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Is a pre-packaged portfolio right for you?

Dale Jackson

There are certain basic rules of investing that apply to everyone this RRSP season. If you want to make money over the long term the golden rule is to diversify.

Not many of us can predict precisely if a fund or stock will go up in value, but we can pick as many good investments as possible and hope most go up, while a few will likely go down. It’s a strategy that has been proven to open investors up to opportunities while limiting downside risk. It’s the difference between investing and gambling.

Pre-packaged portfolios

How to diversify is another question and that’s why most financial institutions offer pre-packaged portfolios, also known as managed portfolios. They’re aimed at investors who have a mish-mash of mutual funds or bonds in their registered retirement savings plans, or for those just getting started.

You can lower your 2012 tax bill by contributing a lump sum to a pre-packaged portfolio inside an RRSP before the March 1 deadline, but another way to lower risk is by contributing through regular monthly payments. Regular payments help level out market fluctuations. Automatic payments are also a disciplined way to invest. After a while you learn to live with the deductions - like taxes.

Three sizes might not fit all

The downside to pre-packaged portfolios is their inability to adapt to an individual’s risk tolerance and goals of the individual. To address that problem, many financial institutions offer a series of portfolio’s ranging from conservative to aggressive.

A typical “aggressive” investor would be someone who is young and has what is termed a long time horizon – the span between the present and when the investor needs to start withdrawing the money in retirement. Investing aggressively opens up opportunity for bigger gains through riskier investments, and having a long time horizon provides plenty of time for recovery if things don’t go well.

A typical “conservative” investor is someone with a short time horizon who will need to withdraw funds sooner. Playing it safe decreases the potential for bigger gains and that’s why it’s important to start investing early in life.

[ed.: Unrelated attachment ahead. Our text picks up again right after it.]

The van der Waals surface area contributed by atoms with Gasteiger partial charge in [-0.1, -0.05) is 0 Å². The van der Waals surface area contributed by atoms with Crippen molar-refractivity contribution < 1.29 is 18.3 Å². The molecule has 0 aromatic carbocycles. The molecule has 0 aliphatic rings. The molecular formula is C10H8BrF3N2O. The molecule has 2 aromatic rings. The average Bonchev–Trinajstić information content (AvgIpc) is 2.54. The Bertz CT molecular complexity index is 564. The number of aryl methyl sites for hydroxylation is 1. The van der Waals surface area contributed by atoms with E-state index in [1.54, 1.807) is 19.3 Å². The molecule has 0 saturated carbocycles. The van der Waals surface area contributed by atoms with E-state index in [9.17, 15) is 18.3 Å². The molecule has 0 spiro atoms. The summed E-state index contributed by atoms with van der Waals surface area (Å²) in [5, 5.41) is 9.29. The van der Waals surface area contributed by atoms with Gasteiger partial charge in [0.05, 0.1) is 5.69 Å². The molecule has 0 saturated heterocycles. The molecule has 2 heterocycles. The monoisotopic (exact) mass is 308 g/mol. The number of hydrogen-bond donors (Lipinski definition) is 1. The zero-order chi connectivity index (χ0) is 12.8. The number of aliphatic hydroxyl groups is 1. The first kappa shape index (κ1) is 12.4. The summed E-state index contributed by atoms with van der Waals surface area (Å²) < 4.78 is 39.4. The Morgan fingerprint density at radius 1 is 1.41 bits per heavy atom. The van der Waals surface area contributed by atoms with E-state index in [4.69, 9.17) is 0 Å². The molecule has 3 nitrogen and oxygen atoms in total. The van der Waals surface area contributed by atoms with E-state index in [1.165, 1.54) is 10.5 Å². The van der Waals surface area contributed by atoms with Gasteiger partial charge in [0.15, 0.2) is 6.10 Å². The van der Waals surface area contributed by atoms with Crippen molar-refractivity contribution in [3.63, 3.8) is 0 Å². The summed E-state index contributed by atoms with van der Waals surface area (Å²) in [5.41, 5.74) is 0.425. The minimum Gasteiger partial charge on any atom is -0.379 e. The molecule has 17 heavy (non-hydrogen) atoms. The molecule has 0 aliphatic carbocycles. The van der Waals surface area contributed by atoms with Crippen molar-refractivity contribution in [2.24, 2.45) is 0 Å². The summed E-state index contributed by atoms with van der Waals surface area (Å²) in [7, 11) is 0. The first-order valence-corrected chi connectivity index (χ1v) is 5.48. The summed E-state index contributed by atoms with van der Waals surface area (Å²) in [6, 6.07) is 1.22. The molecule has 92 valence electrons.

Each portfolio should hold mutual funds that cover the basic asset classes - bonds, Canadian equities, U.S. equities and international equities. In some cases one fund will cover more than one asset class such as a global equity fund that includes international and U.S. equities.

Convenience comes at a price

Pre-packaged portfolios are monitored on a regular basis by a financial advisor who works with you through the years, and adjusted by professional managers to reflect changing market conditions.

All this convenience comes at a price. Annual fees typically range from 1.5 per cent to 2.5 per cent of the total amount invested. Part of that fee goes to the fund manager and part to the financial advisor for ongoing advice. As your nest egg grows, the fees grow, so it’s important to keep an eye on what you’re paying. Having more money gives you more leverage to negotiated fees.

Try to avoid back end loads, or fees imposed if you decide to sell any funds in your pre-packaged portfolio. There can be many hidden fees so be sure to ask.

Shop around

The convenience of a pre-packaged portfolio is offset by a lack of options. Most only hold mutual funds offered by one company. Check the performance record of the funds.

To find a pre-packaged portfolio that’s right for you start with the investment arm of your bank. Having all your financial services under one umbrella (investing, banking, mortgage) is convenient and can give you more negotiating power over fees.

But be sure to shop around. The Internet is loaded with options.